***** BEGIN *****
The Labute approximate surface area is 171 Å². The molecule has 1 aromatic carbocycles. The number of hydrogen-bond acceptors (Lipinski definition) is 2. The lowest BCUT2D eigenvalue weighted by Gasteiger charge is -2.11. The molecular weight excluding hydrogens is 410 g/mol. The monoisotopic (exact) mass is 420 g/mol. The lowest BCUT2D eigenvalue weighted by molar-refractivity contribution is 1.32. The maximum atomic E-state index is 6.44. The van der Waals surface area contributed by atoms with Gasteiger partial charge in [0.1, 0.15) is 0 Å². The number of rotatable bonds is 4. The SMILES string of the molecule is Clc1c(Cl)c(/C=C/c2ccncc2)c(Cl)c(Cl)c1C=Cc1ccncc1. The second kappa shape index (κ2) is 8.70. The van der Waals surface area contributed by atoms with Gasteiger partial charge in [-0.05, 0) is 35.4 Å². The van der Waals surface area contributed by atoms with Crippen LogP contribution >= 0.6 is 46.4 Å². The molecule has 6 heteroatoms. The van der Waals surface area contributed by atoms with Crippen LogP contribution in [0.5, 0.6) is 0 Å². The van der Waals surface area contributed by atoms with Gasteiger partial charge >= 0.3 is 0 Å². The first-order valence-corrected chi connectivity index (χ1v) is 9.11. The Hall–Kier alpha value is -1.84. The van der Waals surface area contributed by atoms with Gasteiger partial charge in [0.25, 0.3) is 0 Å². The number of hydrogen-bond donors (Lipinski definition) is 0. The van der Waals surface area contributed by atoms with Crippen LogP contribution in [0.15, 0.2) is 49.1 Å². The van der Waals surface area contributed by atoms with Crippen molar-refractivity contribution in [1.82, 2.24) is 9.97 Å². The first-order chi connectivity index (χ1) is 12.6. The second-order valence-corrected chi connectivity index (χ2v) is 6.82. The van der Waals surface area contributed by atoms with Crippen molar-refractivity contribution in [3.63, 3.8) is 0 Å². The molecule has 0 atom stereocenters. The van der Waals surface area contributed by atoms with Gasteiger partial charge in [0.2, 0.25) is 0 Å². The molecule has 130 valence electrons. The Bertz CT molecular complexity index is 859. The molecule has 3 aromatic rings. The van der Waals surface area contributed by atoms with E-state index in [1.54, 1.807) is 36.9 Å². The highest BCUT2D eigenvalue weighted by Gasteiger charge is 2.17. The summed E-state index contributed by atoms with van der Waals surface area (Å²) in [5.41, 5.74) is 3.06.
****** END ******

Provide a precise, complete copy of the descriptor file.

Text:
The Labute approximate surface area is 171 Å². The molecule has 1 aromatic carbocycles. The number of hydrogen-bond acceptors (Lipinski definition) is 2. The lowest BCUT2D eigenvalue weighted by Gasteiger charge is -2.11. The molecular weight excluding hydrogens is 410 g/mol. The monoisotopic (exact) mass is 420 g/mol. The lowest BCUT2D eigenvalue weighted by molar-refractivity contribution is 1.32. The maximum atomic E-state index is 6.44. The van der Waals surface area contributed by atoms with Gasteiger partial charge in [0.1, 0.15) is 0 Å². The number of rotatable bonds is 4. The SMILES string of the molecule is Clc1c(Cl)c(/C=C/c2ccncc2)c(Cl)c(Cl)c1C=Cc1ccncc1. The second kappa shape index (κ2) is 8.70. The van der Waals surface area contributed by atoms with Gasteiger partial charge in [-0.05, 0) is 35.4 Å². The van der Waals surface area contributed by atoms with Crippen LogP contribution >= 0.6 is 46.4 Å². The molecule has 6 heteroatoms. The van der Waals surface area contributed by atoms with Crippen LogP contribution in [0.5, 0.6) is 0 Å². The van der Waals surface area contributed by atoms with Gasteiger partial charge >= 0.3 is 0 Å². The first-order valence-corrected chi connectivity index (χ1v) is 9.11. The Hall–Kier alpha value is -1.84. The van der Waals surface area contributed by atoms with Gasteiger partial charge in [0.25, 0.3) is 0 Å². The number of hydrogen-bond donors (Lipinski definition) is 0. The van der Waals surface area contributed by atoms with Crippen LogP contribution in [0.15, 0.2) is 49.1 Å². The van der Waals surface area contributed by atoms with Crippen molar-refractivity contribution in [1.82, 2.24) is 9.97 Å². The first-order chi connectivity index (χ1) is 12.6. The second-order valence-corrected chi connectivity index (χ2v) is 6.82. The van der Waals surface area contributed by atoms with Crippen molar-refractivity contribution in [3.63, 3.8) is 0 Å². The molecule has 0 atom stereocenters. The van der Waals surface area contributed by atoms with Gasteiger partial charge in [0.2, 0.25) is 0 Å². The molecule has 130 valence electrons. The Bertz CT molecular complexity index is 859. The molecule has 3 aromatic rings. The van der Waals surface area contributed by atoms with E-state index in [1.54, 1.807) is 36.9 Å². The highest BCUT2D eigenvalue weighted by Gasteiger charge is 2.17. The summed E-state index contributed by atoms with van der Waals surface area (Å²) in [5.41, 5.74) is 3.06.